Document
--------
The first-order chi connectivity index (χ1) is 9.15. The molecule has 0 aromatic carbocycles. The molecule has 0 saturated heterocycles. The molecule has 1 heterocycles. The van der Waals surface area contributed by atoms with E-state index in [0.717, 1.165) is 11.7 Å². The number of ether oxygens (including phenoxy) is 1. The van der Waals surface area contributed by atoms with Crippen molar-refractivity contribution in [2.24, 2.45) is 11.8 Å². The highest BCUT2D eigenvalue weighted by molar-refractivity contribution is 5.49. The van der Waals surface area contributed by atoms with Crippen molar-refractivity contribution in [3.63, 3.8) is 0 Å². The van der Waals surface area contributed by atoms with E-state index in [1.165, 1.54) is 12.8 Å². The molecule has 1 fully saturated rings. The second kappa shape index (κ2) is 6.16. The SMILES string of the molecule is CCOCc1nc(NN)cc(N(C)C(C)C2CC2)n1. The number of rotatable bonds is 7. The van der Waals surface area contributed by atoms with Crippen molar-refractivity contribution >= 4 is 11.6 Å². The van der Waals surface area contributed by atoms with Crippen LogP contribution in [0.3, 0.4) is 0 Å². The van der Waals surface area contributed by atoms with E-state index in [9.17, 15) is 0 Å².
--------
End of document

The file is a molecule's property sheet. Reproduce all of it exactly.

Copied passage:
The first-order chi connectivity index (χ1) is 9.15. The molecule has 0 aromatic carbocycles. The molecule has 0 saturated heterocycles. The molecule has 1 heterocycles. The van der Waals surface area contributed by atoms with E-state index in [0.717, 1.165) is 11.7 Å². The number of ether oxygens (including phenoxy) is 1. The van der Waals surface area contributed by atoms with Crippen molar-refractivity contribution in [2.24, 2.45) is 11.8 Å². The highest BCUT2D eigenvalue weighted by molar-refractivity contribution is 5.49. The van der Waals surface area contributed by atoms with Crippen molar-refractivity contribution in [3.63, 3.8) is 0 Å². The van der Waals surface area contributed by atoms with E-state index in [1.165, 1.54) is 12.8 Å². The molecule has 1 fully saturated rings. The second kappa shape index (κ2) is 6.16. The SMILES string of the molecule is CCOCc1nc(NN)cc(N(C)C(C)C2CC2)n1. The number of rotatable bonds is 7. The van der Waals surface area contributed by atoms with Crippen molar-refractivity contribution >= 4 is 11.6 Å². The van der Waals surface area contributed by atoms with Crippen LogP contribution in [0.3, 0.4) is 0 Å². The van der Waals surface area contributed by atoms with E-state index in [9.17, 15) is 0 Å².